Excerpt from Student Companion to Nathaniel Hawthorne
Excerpt from Student Companion to Nathaniel Hawthorne by Melissa McFarland
Pennell (courtesy of Greenwood Press).
In this passage Melissa Pennell makes clear that Aylmer's obsession with perfection has driven him from the possibility of heartfelt sympathy with Georgiana, and probably with anyone else. Like many of Hawthorne's artist or intellectuals, Aylmer is alienated.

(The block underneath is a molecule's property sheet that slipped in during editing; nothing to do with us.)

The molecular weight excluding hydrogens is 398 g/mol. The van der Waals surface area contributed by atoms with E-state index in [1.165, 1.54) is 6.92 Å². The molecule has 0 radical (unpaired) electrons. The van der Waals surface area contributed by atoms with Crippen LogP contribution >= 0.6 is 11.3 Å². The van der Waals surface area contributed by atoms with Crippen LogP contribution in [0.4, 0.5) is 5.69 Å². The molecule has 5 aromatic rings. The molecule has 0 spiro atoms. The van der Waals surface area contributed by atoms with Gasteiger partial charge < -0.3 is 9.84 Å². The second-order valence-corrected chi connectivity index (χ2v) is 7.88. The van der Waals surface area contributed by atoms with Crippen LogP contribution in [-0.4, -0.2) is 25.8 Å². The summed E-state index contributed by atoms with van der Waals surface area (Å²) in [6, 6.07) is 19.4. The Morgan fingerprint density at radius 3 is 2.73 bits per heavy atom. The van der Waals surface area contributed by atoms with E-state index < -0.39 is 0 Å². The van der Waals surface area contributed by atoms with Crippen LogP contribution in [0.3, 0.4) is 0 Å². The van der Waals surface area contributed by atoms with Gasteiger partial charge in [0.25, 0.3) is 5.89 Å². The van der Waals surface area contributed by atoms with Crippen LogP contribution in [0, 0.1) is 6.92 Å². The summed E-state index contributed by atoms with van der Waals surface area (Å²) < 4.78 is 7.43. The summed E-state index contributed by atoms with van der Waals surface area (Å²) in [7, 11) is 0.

Aylmer has lost a sense of balance - he has succumbed to the danger
of devoting oneself exclusively to a single principle. In doing so, he has lost
the connection to his heart, the connection that would allow him to sympathize
with Georgiana rather than treat her as an object in an experiment. Hawthorne
does not condemn Aylmer's idealism; rather, he condemns his inability to accept
the truth of human frailty and fallibility, including his own. (51)